Humbly Report: Sean Bechhofer

Semantics 'n' stuff

SKOS: Organisation

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Roman Aquaduct, Segovia

Roman Aquaduct, Segovia

Continuing the theme of reflecting on SKOS, the question of organisation is next. SKOS provides an RDF vocabulary for describing Knowledge Organisation Systems and there’s an assumption that SKOS is RDF from the ground up. The use of RDF brings advantages, but there are also limitations, in particular when we consider issues of containment. This is something that I wrestled with in the past when building the OWL-API libraries to support OWL [1]. In the RDF/XML serialisations of OWL, there was no explicit connection between the axioms stated in an ontology and the Ontology object itself. This can cause difficulties in the face of owl:imports as there was also no explicit link between the location where an RDF graph that represents and ontology is retrieved from and the URI of the Ontology itself. This was partly solved by the use of physical and logical URIs, but the question of containment is still there.

There is a similar, but perhaps more easily stated issue with SKOS. Consider, for example, the following fragment from the IVOAT thesaurus [2]:

rotating body

Thus asteroid is a narrower term of rotating body. In the SKOS version of this thesarus, we have two concepts, and with triples asserting the appropriate labels, the fact that these concepts occur in the IVOAT scheme and the narrower relationship.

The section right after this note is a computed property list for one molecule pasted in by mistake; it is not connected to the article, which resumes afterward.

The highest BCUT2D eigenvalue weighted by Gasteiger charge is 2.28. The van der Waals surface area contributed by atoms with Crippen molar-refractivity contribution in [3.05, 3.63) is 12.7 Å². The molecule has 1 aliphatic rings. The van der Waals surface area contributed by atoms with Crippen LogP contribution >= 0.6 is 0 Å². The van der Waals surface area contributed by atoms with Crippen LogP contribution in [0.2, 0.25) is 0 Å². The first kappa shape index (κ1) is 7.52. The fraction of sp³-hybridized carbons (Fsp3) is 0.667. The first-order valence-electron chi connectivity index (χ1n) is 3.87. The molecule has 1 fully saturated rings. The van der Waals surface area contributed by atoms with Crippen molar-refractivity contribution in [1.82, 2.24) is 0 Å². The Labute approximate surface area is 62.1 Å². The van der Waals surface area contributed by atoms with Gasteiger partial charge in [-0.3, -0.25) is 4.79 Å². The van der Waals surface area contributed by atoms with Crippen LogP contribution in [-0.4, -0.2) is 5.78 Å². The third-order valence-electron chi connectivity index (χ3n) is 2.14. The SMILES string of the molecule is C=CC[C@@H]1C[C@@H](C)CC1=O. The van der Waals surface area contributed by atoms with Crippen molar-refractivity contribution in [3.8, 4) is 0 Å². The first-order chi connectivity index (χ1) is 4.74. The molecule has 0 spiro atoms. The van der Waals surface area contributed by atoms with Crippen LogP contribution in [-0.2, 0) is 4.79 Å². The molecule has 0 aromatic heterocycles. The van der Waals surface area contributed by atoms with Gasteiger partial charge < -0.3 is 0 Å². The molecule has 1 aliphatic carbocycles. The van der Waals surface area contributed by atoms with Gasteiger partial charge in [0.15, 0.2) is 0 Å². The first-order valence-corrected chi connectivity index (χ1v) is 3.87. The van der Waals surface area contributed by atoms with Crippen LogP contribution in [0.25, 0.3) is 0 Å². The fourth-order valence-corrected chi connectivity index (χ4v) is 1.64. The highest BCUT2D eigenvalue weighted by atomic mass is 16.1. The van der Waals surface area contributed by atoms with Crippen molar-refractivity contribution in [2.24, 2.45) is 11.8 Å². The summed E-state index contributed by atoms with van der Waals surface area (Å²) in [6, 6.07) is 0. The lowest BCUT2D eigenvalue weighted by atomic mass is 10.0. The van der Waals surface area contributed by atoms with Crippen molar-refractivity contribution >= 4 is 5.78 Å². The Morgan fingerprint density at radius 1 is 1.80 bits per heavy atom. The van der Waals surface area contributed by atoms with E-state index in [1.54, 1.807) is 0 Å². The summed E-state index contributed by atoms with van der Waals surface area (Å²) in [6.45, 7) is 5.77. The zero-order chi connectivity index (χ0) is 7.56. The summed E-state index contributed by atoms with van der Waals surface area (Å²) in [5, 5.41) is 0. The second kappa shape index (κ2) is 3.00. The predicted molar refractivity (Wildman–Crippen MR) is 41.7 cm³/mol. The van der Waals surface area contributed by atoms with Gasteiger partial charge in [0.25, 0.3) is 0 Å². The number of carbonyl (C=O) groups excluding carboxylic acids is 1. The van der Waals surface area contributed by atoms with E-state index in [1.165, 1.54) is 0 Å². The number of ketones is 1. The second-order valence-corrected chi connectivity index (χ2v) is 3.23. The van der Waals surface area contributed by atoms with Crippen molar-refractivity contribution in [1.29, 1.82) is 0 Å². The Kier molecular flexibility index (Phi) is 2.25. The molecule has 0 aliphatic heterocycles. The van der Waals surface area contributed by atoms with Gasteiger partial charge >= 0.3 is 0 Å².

<> rdf:type skos:ConceptScheme ;

:asteroid rdf:type skos:Concept ;
          skos:inScheme <> ;
          skos:prefLabel "asteroid"@en ;

:rotatingBody rdf:type skos:Concept ;
              skos:inScheme <> ;
              skos:prefLabel "rotating body"@en ;
              skos:narrower :asteroid.              

What we don’t have here, however, is the assertion that the narrower relationship occurs within the ConceptScheme. The same also holds of the labels — the labelling of the concept is not explicitly bound to the concept scheme.

Now, this isn’t really a failing of SKOS, but is rather a consequence of the use of RDF for the representation. Solutions to this could involve reification (bleuurgh) or the use of named graphs to identify the triples associated with a ConceptScheme. At the time of the SKOS Recommendation, however, no standard was available.

Does this really matter? Is it an issue? So far, a lot of SKOS publication seems to be organisations exposing their own vocabularies, with instances of skos:Concept appearing in a single skos:ConceptScheme with semantic relationships asserted “within” that scheme and thus under the control of the Scheme “owner”. That may not be too difficult to manage. Things will get more interesting once we have greater use of the SKOS mapping relationships [3], which are intended for use between Concepts in different ConceptSchemes. Such mappings are likely to present different and potentially conflicting points of view or opinions, and we will then require more details of the provenance of the assertions.


  1. OWL API
  2. IVOAT Thesaurus
  3. SKOS Mapping Properties,

Written by Sean Bechhofer

June 16, 2010 at 5:19 pm

Posted in rdf, skos, talks

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